Customer experience is an emotional connection of how the customer perceives your brand. You can try to shape that experience into a positive one by engaging with the customer. This could be through social media, surveys, ad campaigns or direct interaction. This customer engagement is what helps you keep a customer and gets them coming back to you on a regular basis.
These are all the aspects that ultimately make you feel something and can include everything from the way a product arrives, interaction with a customer service agent - or receiving a notification email. CX involves the integration of physical, emotional and psychological processes that occur throughout the customer journey.
Customer engagement is a communication connection between a consumer and a company through various channels. It is the means by which a company can create a relationship with its customer base. Traditional marketing methods are becoming less effective which makes customer engagement a vital area where companies can measure their effectiveness. Again, this could be classed as a specific area of customer experience and is usually more focused on sustaining and growing your audience. Customer engagement is the process of actively building, nurturing and managing relationships with customers. The more engaged your customers are with your brand the more likely they are to remain loyal and increase their lifetime value.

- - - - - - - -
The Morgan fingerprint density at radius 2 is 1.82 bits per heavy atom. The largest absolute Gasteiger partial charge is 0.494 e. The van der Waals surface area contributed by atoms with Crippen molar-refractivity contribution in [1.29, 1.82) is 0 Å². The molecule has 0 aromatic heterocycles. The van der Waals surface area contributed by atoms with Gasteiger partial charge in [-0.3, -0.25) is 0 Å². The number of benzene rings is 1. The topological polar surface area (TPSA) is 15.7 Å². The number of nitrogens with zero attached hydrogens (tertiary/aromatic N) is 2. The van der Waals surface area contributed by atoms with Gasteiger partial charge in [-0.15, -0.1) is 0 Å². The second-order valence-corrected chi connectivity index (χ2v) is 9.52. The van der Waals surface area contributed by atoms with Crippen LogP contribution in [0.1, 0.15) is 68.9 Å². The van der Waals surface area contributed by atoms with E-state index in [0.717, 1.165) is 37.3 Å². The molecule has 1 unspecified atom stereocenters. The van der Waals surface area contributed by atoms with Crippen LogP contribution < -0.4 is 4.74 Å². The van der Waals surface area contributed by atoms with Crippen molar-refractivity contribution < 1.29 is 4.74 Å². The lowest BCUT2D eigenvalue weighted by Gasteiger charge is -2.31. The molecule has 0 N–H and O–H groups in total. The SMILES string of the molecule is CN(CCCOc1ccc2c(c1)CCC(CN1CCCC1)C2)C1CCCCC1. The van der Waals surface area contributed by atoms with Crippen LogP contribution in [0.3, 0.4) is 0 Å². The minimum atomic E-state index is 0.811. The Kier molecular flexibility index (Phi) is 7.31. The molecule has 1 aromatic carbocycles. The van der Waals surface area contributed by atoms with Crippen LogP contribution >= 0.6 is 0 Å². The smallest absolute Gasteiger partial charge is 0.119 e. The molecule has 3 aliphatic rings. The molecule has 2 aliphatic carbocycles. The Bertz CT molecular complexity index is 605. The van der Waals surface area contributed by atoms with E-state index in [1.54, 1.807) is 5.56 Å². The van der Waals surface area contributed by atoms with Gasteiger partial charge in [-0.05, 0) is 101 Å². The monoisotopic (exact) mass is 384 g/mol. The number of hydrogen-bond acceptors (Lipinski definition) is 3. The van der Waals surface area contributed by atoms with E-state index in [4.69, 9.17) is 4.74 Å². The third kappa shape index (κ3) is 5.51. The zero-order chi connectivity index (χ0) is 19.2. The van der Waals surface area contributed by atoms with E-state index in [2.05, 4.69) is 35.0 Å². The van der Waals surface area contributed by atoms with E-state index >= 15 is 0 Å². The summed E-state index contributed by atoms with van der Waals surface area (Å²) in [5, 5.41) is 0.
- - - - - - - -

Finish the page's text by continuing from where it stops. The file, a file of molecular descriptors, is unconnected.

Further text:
Create a successful strategy
Easier said than done. Everyone has a definition of what 'success' or 'good' looks like. None of it matters if your customer and client base are unhappy. The success will be short lived. It is a known fact that improving customer experience increases profit - same for improving employee engagement - it delivers increased productivity and reduced retention.
From personal experience (and I have 20+ years), CS, CX and CE are not considered technical disciplines and therefore open to numerous subjective views across the business - this makes the job hard for CS professionals. Everyone has an opinion on CS and more so where there is an in-house operation. The outsourced operations are generally more understanding as they operate across multiple verticals and have broader frontline skill sets.
Nothing wrong with in-house CS operations. They are a great way of building long term relationships with customers and have a greater chance of achieving true customer success.
If this was a blank sheet of paper, I would suggest starting with complaints and address the issues that customers are telling you about. No point venturing into external customer surveys if customers are contacting you and giving you the information. In parallel, collate the feedback from frontline - they are the ones who talk to customers and know better than senior management what the state of affairs really is.
Develop a strategy that includes input from frontline teams, engage customers as well and above all, make sure the process is stress tested before rollout.
Author: Renee Kalia